… | |
… | |
11 | they want, and it doesn't have to be the one the professor used. |
11 | they want, and it doesn't have to be the one the professor used. |
12 | |
12 | |
13 | To use FormulaWithConstat objects, load this macro file at the |
13 | To use FormulaWithConstat objects, load this macro file at the |
14 | top of your problem: |
14 | top of your problem: |
15 | |
15 | |
16 | loadMacros("parserFormulaUpToConstant.pl"); |
16 | loadMacros("parserFormulaUpToConstant.pl"); |
17 | |
17 | |
18 | then create a formula with constant as follows: |
18 | then create a formula with constant as follows: |
19 | |
19 | |
20 | $f = FormulaUpToConstant("sin(x)+C"); |
20 | $f = FormulaUpToConstant("sin(x)+C"); |
21 | |
21 | |
22 | Note that the C should NOT already be a variable in the Context; |
22 | Note that the C should NOT already be a variable in the Context; |
23 | the FormulaUpToConstant object will handle adding it in for |
23 | the FormulaUpToConstant object will handle adding it in for |
24 | you. If you don't include a constant in your formula (i.e., if |
24 | you. If you don't include a constant in your formula (i.e., if |
25 | all the variables that you used are already in your Context, |
25 | all the variables that you used are already in your Context, |
26 | then the FormulaUpToConstant object will add "+C" for you. |
26 | then the FormulaUpToConstant object will add "+C" for you. |
27 | |
27 | |
28 | The FormulaUpToConstant should work like any normal Formula, |
28 | The FormulaUpToConstant should work like any normal Formula, |
29 | and in particular, you use $f->cmp to get its answer checker. |
29 | and in particular, you use $f->cmp to get its answer checker. |
30 | |
30 | |
31 | ANS($f->cmp); |
31 | ANS($f->cmp); |
32 | |
32 | |
33 | Note that the FormulaUpToConstant object creates its only private |
33 | Note that the FormulaUpToConstant object creates its only private |
34 | copy of the current Context (so that it can add variables without |
34 | copy of the current Context (so that it can add variables without |
35 | affecting the rest of the problem). You should not notice this |
35 | affecting the rest of the problem). You should not notice this |
36 | in general, but if you need to access that context, use $f->{context}. |
36 | in general, but if you need to access that context, use $f->{context}. |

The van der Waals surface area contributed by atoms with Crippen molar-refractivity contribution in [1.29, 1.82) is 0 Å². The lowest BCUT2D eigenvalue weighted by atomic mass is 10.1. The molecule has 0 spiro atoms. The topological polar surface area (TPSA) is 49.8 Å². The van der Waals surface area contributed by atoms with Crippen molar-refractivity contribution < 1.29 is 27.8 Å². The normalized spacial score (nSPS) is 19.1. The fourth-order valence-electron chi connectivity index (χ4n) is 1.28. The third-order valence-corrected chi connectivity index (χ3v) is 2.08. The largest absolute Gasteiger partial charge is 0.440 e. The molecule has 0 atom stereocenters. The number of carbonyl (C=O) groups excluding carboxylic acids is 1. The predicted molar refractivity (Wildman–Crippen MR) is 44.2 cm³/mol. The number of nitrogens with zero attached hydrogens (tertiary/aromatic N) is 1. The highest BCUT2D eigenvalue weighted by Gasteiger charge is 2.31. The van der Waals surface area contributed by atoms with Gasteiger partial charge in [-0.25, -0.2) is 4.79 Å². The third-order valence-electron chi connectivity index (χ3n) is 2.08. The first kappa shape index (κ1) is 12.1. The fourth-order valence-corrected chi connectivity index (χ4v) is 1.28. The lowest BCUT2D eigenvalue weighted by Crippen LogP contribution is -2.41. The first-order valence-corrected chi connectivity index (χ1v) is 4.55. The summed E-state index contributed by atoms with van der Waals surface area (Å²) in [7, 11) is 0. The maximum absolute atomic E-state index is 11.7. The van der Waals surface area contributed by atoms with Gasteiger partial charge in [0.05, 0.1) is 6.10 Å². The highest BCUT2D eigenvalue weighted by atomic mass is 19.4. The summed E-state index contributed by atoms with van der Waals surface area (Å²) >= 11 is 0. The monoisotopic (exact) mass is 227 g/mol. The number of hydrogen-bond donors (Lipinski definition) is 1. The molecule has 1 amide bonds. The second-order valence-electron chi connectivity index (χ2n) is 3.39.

37 | E.g. |
37 | E.g. |
38 | |
38 | |
39 | Context($f->{context}); |
39 | Context($f->{context}); |
40 | |
40 | |
41 | would make the current context the one being used by the |
41 | would make the current context the one being used by the |
42 | FormulaUpToConstant, while |
42 | FormulaUpToConstant, while |
43 | |
43 | |
44 | $f->{context}->variables->names |
44 | $f->{context}->variables->names |
45 | |
45 | |
46 | would return a list of the variables in the private context. |
46 | would return a list of the variables in the private context. |
47 | |
47 | |
48 | To get the name of the constant in use in the formula, |
48 | To get the name of the constant in use in the formula, |
49 | use |
49 | use |
50 | |
50 | |
51 | $f->constant. |
51 | $f->constant. |
52 | |
52 | |
53 | If you combine a FormulaUpToConstant with other formulas, |
53 | If you combine a FormulaUpToConstant with other formulas, |
54 | the result will be a new FormulaUpToConstant object, with |
54 | the result will be a new FormulaUpToConstant object, with |
55 | a new Context, and potentially a new + C added to it. This |
55 | a new Context, and potentially a new + C added to it. This |
56 | is likely not what you want. Instead, you should convert |
56 | is likely not what you want. Instead, you should convert |
57 | back to a Formula first, then combine with other objects, |
57 | back to a Formula first, then combine with other objects, |
58 | then convert back to a FormulaUpToConstant, if necessary. |
58 | then convert back to a FormulaUpToConstant, if necessary. |
59 | To do this, use the removeConstant() method: |
59 | To do this, use the removeConstant() method: |
60 | |
60 | |
61 | $f = FormulaUpToConstant("sin(x)+C"); |
61 | $f = FormulaUpToConstant("sin(x)+C"); |
62 | $g = Formula("cos(x)"); |
62 | $g = Formula("cos(x)"); |
63 | $h = $f->removeConstant + $g; # $h will be "sin(x)+cos(x)" |
63 | $h = $f->removeConstant + $g; # $h will be "sin(x)+cos(x)" |
64 | $h = FormulaUpToConstant($h); # $h will be "sin(x)+cos(x)+C" |
64 | $h = FormulaUpToConstant($h); # $h will be "sin(x)+cos(x)+C" |
65 | |
65 | |
66 | The answer evaluator by default will give "helpful" messages |
66 | The answer evaluator by default will give "helpful" messages |
67 | to the student when the "+ C" is left out. You can turn off |
67 | to the student when the "+ C" is left out. You can turn off |
68 | these messages using the showHints option to the cmp() method: |
68 | these messages using the showHints option to the cmp() method: |
69 | |
69 | |
70 | ANS($f->cmp(showHints => 0)); |
70 | ANS($f->cmp(showHints => 0)); |
71 | |
71 | |
72 | One of the hints is about whether the student's answer is linear |
72 | One of the hints is about whether the student's answer is linear |
73 | in the arbitrary constant. This test requires differentiating |
73 | in the arbitrary constant. This test requires differentiating |
74 | the student answer. Since there are times when that could be |
74 | the student answer. Since there are times when that could be |
75 | problematic, you can disable that test via the showLinearityHints |
75 | problematic, you can disable that test via the showLinearityHints |
76 | flag. (Note: setting showHints to 0 also disables these hints.) |
76 | flag. (Note: setting showHints to 0 also disables these hints.) |
77 | |
77 | |
78 | ANS($f->cmp(showLinearityHints => 0)); |
78 | ANS($f->cmp(showLinearityHints => 0)); |
79 | |
79 | |
80 | =cut |
80 | =cut |
81 | |
81 | |
82 | loadMacros("MathObjects.pl"); |
82 | loadMacros("MathObjects.pl"); |
83 | |
83 | |